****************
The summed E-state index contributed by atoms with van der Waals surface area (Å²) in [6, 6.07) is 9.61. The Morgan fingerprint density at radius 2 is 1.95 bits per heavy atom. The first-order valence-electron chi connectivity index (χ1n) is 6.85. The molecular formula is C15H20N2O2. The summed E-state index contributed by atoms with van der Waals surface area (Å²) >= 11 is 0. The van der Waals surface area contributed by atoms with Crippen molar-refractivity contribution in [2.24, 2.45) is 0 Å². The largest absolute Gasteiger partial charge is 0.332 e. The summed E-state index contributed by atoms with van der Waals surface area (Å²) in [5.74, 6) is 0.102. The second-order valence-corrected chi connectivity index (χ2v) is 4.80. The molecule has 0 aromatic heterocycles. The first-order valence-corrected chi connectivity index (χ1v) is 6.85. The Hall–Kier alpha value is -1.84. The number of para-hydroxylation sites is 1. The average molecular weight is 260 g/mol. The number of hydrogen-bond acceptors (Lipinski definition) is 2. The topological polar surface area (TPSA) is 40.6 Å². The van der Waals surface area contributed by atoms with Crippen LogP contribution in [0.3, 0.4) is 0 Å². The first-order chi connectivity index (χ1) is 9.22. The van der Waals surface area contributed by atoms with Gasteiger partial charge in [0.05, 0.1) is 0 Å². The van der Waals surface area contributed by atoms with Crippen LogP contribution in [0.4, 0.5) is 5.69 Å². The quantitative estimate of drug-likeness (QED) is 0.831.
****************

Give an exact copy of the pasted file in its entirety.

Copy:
The summed E-state index contributed by atoms with van der Waals surface area (Å²) in [6, 6.07) is 9.61. The Morgan fingerprint density at radius 2 is 1.95 bits per heavy atom. The first-order valence-electron chi connectivity index (χ1n) is 6.85. The molecular formula is C15H20N2O2. The summed E-state index contributed by atoms with van der Waals surface area (Å²) >= 11 is 0. The van der Waals surface area contributed by atoms with Crippen molar-refractivity contribution in [2.24, 2.45) is 0 Å². The largest absolute Gasteiger partial charge is 0.332 e. The summed E-state index contributed by atoms with van der Waals surface area (Å²) in [5.74, 6) is 0.102. The second-order valence-corrected chi connectivity index (χ2v) is 4.80. The molecule has 0 aromatic heterocycles. The first-order valence-corrected chi connectivity index (χ1v) is 6.85. The Hall–Kier alpha value is -1.84. The number of para-hydroxylation sites is 1. The average molecular weight is 260 g/mol. The number of hydrogen-bond acceptors (Lipinski definition) is 2. The topological polar surface area (TPSA) is 40.6 Å². The van der Waals surface area contributed by atoms with Crippen LogP contribution in [0.3, 0.4) is 0 Å². The first-order chi connectivity index (χ1) is 9.22. The van der Waals surface area contributed by atoms with Gasteiger partial charge in [0.05, 0.1) is 0 Å². The van der Waals surface area contributed by atoms with Crippen LogP contribution in [0.4, 0.5) is 5.69 Å². The quantitative estimate of drug-likeness (QED) is 0.831.